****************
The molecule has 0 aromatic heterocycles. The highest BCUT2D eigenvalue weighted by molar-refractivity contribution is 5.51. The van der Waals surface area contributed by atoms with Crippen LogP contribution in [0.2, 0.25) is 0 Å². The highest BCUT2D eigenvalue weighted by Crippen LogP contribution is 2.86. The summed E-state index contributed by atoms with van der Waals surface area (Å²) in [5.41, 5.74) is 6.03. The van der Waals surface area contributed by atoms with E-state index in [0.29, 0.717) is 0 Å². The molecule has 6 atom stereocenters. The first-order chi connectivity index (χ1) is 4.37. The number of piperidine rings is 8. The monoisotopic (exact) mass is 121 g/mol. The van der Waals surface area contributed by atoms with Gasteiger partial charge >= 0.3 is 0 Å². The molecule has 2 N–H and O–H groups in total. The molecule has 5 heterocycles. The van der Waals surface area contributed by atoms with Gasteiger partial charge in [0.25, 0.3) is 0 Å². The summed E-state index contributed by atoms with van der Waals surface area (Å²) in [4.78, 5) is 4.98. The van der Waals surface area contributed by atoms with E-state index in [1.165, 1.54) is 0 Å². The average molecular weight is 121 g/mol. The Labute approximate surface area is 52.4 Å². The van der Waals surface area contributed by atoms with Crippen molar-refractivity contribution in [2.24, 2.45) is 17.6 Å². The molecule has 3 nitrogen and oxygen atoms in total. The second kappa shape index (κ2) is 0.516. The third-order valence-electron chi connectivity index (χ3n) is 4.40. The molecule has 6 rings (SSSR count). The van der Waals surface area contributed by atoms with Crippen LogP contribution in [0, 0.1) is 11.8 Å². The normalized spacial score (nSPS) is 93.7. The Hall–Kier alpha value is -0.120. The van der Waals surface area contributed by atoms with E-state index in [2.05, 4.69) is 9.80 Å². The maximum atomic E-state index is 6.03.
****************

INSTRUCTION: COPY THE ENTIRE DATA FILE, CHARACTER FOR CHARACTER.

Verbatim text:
The molecule has 0 aromatic heterocycles. The highest BCUT2D eigenvalue weighted by molar-refractivity contribution is 5.51. The van der Waals surface area contributed by atoms with Crippen LogP contribution in [0.2, 0.25) is 0 Å². The highest BCUT2D eigenvalue weighted by Crippen LogP contribution is 2.86. The summed E-state index contributed by atoms with van der Waals surface area (Å²) in [5.41, 5.74) is 6.03. The van der Waals surface area contributed by atoms with E-state index in [0.29, 0.717) is 0 Å². The molecule has 6 atom stereocenters. The first-order chi connectivity index (χ1) is 4.37. The number of piperidine rings is 8. The monoisotopic (exact) mass is 121 g/mol. The van der Waals surface area contributed by atoms with Gasteiger partial charge >= 0.3 is 0 Å². The molecule has 2 N–H and O–H groups in total. The molecule has 5 heterocycles. The van der Waals surface area contributed by atoms with Gasteiger partial charge in [0.25, 0.3) is 0 Å². The summed E-state index contributed by atoms with van der Waals surface area (Å²) in [4.78, 5) is 4.98. The van der Waals surface area contributed by atoms with E-state index in [1.165, 1.54) is 0 Å². The average molecular weight is 121 g/mol. The Labute approximate surface area is 52.4 Å². The van der Waals surface area contributed by atoms with Crippen molar-refractivity contribution in [2.24, 2.45) is 17.6 Å². The molecule has 3 nitrogen and oxygen atoms in total. The second kappa shape index (κ2) is 0.516. The third-order valence-electron chi connectivity index (χ3n) is 4.40. The molecule has 6 rings (SSSR count). The van der Waals surface area contributed by atoms with Crippen LogP contribution in [0, 0.1) is 11.8 Å². The normalized spacial score (nSPS) is 93.7. The Hall–Kier alpha value is -0.120. The van der Waals surface area contributed by atoms with E-state index in [2.05, 4.69) is 9.80 Å². The maximum atomic E-state index is 6.03.